Server Storage I/O Benchmarking 101 for Smarties or dummies ;)
The best I/O is the I/O that you do not have to do, the second best is the one with the least impact as well as low overhead.
Data storage benchmarking can be quite esoteric in that vast complexity awaits anyone attempting to get to the heart of a particular benchmark.
Case in point: The Storage Networking Industry Association (SNIA) has developed the Emerald benchmark to measure power consumption. This invaluable benchmark has a vast amount of supporting literature. That so much could be written about one benchmark test tells you just how technical a subject this is. And in SNIA’s defense, it is creating a Quick Reference Guide for Emerald (coming soon).
But rather than getting into the nitty-gritty nuances of the tests, the purpose of this article is to provide a high-level overview of a few basic storage benchmarks, what value they might have and where you can find out more.
Read more here including some of my comments, tips and recommendations.
Drew’s provides a good summary and overview in his article which is a great opener for this first post in a series on server storage I/O benchmarking and related resources.
You can think of this series (along with Drew’s article) as server storage I/O benchmarking fundamentals (e.g. 101) for smarties (e.g. non-dummies ;) ).
Note that even if you are not a server, storage or I/O expert, you can still be considered a smarty vs. a dummy if you found the need or interest to read as well as learn more about benchmarking, metrics that matter, tools, technology and related topics.
Server and Storage I/O benchmarking 101
There are different reasons for benchmarking, such as, you might be asked or want to know how many IOPs per disk, Solid State Device (SSD), device or storage system such as for a 15K RPM (revolutions per minute) 146GB SAS Hard Disk Drive (HDD). Sure you can go to a manufactures website and look at the speeds and feeds (technical performance numbers) however are those metrics applicable to your environments applications or workload?
You might get higher IOPs with smaller IO size on sequential reads vs. random writes which will also depend on what the HDD is attached to. For example are you going to attach the HDD to a storage system or appliance with RAID and caching? Are you going to attach the HDD to a PCIe RAID card or will it be part of a server or storage system. Or are you simply going to put the HDD into a server or workstation and use as a drive without any RAID or performance acceleration.
What this all means is understanding what it is that you want to benchmark test to learn what the system, solution, service or specific device can do under different workload conditions.
Some benchmark and related topics include
- What are you trying to benchmark
- Why do you need to benchmark something
- What are some server storage I/O benchmark tools
- What is the best benchmark tool
- What to benchmark, how to use tools
- What are the metrics that matter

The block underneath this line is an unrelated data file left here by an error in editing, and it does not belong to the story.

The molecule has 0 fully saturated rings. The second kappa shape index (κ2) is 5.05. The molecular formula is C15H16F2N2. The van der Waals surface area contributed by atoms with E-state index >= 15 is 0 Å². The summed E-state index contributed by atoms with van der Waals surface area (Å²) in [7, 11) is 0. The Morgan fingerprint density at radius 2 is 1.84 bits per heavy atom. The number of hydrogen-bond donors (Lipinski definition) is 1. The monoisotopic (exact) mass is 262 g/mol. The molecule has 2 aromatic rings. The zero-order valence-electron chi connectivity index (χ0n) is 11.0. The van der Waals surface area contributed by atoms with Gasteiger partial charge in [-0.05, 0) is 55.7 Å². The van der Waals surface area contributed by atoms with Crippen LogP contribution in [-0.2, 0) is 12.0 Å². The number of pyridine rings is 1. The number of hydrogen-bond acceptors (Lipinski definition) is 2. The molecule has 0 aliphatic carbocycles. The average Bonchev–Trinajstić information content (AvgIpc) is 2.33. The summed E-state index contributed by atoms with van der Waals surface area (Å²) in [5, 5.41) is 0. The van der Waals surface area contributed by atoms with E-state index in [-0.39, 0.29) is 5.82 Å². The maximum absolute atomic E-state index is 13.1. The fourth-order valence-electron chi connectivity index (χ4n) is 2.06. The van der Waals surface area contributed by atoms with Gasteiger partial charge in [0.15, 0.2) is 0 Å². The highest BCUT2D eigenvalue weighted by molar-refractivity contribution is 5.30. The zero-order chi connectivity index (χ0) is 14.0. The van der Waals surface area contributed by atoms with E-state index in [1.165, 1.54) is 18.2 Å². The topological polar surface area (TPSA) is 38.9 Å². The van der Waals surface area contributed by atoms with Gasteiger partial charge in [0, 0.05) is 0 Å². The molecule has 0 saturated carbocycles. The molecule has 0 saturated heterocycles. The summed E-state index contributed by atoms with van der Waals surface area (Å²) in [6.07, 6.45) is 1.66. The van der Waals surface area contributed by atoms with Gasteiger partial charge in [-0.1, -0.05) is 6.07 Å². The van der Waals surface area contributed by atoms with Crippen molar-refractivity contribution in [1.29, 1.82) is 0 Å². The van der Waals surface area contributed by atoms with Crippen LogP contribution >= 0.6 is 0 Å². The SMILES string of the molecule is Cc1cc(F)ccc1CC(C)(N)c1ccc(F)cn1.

- What is benchmark context why does it matter
- What are marketing hero benchmark results
- What to do with your benchmark results
- What do the various metrics mean (can we get a side of context with them metrics?)
- Why look at server CPU if doing storage and I/O networking tests
- Where and how to profile your application workloads
- What about physical vs. virtual vs. cloud and software defined benchmarking
- How to benchmark block DAS or SAN, file NAS, object, cloud, databases and other things
- Avoiding common benchmark mistakes
- Tips, recommendations, things to watch out for
- What to do next
Example of a step test results with various workers and workload
Where to learn more
The following are related links to read more about server (cloud, virtual and physical) storage I/O benchmarking tools, technologies and techniques.
Drew Robb’s benchmarking quick reference guide
Server storage I/O benchmarking tools, technologies and techniques resource page
Server and Storage I/O Benchmarking 101 for Smarties.
Microsoft Diskspd download and Microsoft Diskspd overview (via Technet)
I/O, I/O how well do you know about good or bad server and storage I/Os?
Server and Storage I/O Benchmark Tools: Microsoft Diskspd (Part I and Part II)
Wrap up and summary
We have just scratched the surface when it comes to benchmarking cloud, virtual and physical server storage I/O and networking hardware, software along with associated tools, techniques and technologies. However hopefully this and the links for more reading mentioned above give a basis for connecting the dots of what you already know or enable learning more about workloads, synthetic generation and real-world workloads, benchmarks and associated topics. Needless to say there are many more things that we will cover in future posts (e.g. keep an eye on and bookmark the server storage I/O benchmark tools and resources page here).
Ok, nuff said, for now…
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